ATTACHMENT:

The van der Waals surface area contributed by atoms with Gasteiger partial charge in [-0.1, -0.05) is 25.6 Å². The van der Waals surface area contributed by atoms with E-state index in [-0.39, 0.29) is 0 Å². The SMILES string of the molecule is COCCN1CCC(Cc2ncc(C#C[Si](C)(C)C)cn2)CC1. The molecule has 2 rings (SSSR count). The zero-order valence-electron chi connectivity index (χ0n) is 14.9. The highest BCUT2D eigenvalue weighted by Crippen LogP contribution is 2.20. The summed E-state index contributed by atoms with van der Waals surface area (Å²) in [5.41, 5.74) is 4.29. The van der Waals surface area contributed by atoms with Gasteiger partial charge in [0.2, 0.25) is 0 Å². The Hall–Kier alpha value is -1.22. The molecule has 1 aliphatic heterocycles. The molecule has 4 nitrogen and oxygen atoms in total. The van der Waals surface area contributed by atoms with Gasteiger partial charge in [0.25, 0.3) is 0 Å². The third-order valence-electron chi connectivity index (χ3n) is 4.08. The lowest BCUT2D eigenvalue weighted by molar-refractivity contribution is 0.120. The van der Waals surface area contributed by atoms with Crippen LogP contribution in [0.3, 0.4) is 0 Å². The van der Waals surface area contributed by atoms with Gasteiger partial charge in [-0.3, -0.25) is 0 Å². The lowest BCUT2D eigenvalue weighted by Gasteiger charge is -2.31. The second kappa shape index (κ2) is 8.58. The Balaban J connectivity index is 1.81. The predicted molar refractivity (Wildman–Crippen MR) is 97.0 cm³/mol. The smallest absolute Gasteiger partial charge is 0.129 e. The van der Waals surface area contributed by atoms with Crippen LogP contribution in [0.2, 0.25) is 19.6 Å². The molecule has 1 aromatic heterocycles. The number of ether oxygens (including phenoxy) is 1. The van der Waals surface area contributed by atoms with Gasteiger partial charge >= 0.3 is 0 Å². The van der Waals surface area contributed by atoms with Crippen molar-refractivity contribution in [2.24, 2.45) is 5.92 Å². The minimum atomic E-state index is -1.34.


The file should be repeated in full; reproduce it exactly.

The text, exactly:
The van der Waals surface area contributed by atoms with Gasteiger partial charge in [-0.1, -0.05) is 25.6 Å². The van der Waals surface area contributed by atoms with E-state index in [-0.39, 0.29) is 0 Å². The SMILES string of the molecule is COCCN1CCC(Cc2ncc(C#C[Si](C)(C)C)cn2)CC1. The molecule has 2 rings (SSSR count). The zero-order valence-electron chi connectivity index (χ0n) is 14.9. The highest BCUT2D eigenvalue weighted by Crippen LogP contribution is 2.20. The summed E-state index contributed by atoms with van der Waals surface area (Å²) in [5.41, 5.74) is 4.29. The van der Waals surface area contributed by atoms with Gasteiger partial charge in [0.2, 0.25) is 0 Å². The Hall–Kier alpha value is -1.22. The molecule has 1 aliphatic heterocycles. The molecule has 4 nitrogen and oxygen atoms in total. The van der Waals surface area contributed by atoms with Gasteiger partial charge in [0.25, 0.3) is 0 Å². The third-order valence-electron chi connectivity index (χ3n) is 4.08. The lowest BCUT2D eigenvalue weighted by molar-refractivity contribution is 0.120. The van der Waals surface area contributed by atoms with Crippen LogP contribution in [0.3, 0.4) is 0 Å². The van der Waals surface area contributed by atoms with Gasteiger partial charge in [-0.3, -0.25) is 0 Å². The lowest BCUT2D eigenvalue weighted by Gasteiger charge is -2.31. The second kappa shape index (κ2) is 8.58. The Balaban J connectivity index is 1.81. The predicted molar refractivity (Wildman–Crippen MR) is 97.0 cm³/mol. The smallest absolute Gasteiger partial charge is 0.129 e. The van der Waals surface area contributed by atoms with Crippen LogP contribution in [0.2, 0.25) is 19.6 Å². The molecule has 1 aromatic heterocycles. The number of ether oxygens (including phenoxy) is 1. The van der Waals surface area contributed by atoms with Gasteiger partial charge >= 0.3 is 0 Å². The van der Waals surface area contributed by atoms with Crippen molar-refractivity contribution in [2.24, 2.45) is 5.92 Å². The minimum atomic E-state index is -1.34.